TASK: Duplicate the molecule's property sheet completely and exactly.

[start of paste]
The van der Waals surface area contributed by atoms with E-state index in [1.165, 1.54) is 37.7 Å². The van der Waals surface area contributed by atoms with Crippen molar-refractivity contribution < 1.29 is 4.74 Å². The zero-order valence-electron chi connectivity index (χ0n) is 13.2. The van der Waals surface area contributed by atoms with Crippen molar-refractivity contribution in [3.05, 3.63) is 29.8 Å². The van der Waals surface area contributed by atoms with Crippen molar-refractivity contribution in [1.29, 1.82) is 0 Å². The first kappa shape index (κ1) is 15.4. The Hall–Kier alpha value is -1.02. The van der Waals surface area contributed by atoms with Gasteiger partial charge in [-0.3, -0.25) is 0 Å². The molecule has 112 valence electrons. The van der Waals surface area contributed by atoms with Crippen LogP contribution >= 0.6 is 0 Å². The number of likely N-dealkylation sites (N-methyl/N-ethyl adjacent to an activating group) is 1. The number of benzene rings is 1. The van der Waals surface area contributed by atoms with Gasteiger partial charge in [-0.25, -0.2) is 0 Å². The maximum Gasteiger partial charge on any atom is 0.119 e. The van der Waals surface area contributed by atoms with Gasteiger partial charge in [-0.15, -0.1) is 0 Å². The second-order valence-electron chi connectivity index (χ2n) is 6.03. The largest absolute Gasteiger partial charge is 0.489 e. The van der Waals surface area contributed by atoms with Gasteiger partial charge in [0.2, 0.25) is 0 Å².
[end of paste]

The van der Waals surface area contributed by atoms with E-state index in [1.165, 1.54) is 37.7 Å². The van der Waals surface area contributed by atoms with Crippen molar-refractivity contribution < 1.29 is 4.74 Å². The zero-order valence-electron chi connectivity index (χ0n) is 13.2. The van der Waals surface area contributed by atoms with Crippen molar-refractivity contribution in [3.05, 3.63) is 29.8 Å². The van der Waals surface area contributed by atoms with Crippen molar-refractivity contribution in [1.29, 1.82) is 0 Å². The first kappa shape index (κ1) is 15.4. The Hall–Kier alpha value is -1.02. The van der Waals surface area contributed by atoms with Gasteiger partial charge in [-0.3, -0.25) is 0 Å². The molecule has 112 valence electrons. The van der Waals surface area contributed by atoms with Crippen LogP contribution >= 0.6 is 0 Å². The number of likely N-dealkylation sites (N-methyl/N-ethyl adjacent to an activating group) is 1. The number of benzene rings is 1. The van der Waals surface area contributed by atoms with Gasteiger partial charge in [-0.25, -0.2) is 0 Å². The maximum Gasteiger partial charge on any atom is 0.119 e. The van der Waals surface area contributed by atoms with Gasteiger partial charge in [-0.15, -0.1) is 0 Å². The second-order valence-electron chi connectivity index (χ2n) is 6.03. The largest absolute Gasteiger partial charge is 0.489 e. The van der Waals surface area contributed by atoms with Gasteiger partial charge in [0.2, 0.25) is 0 Å².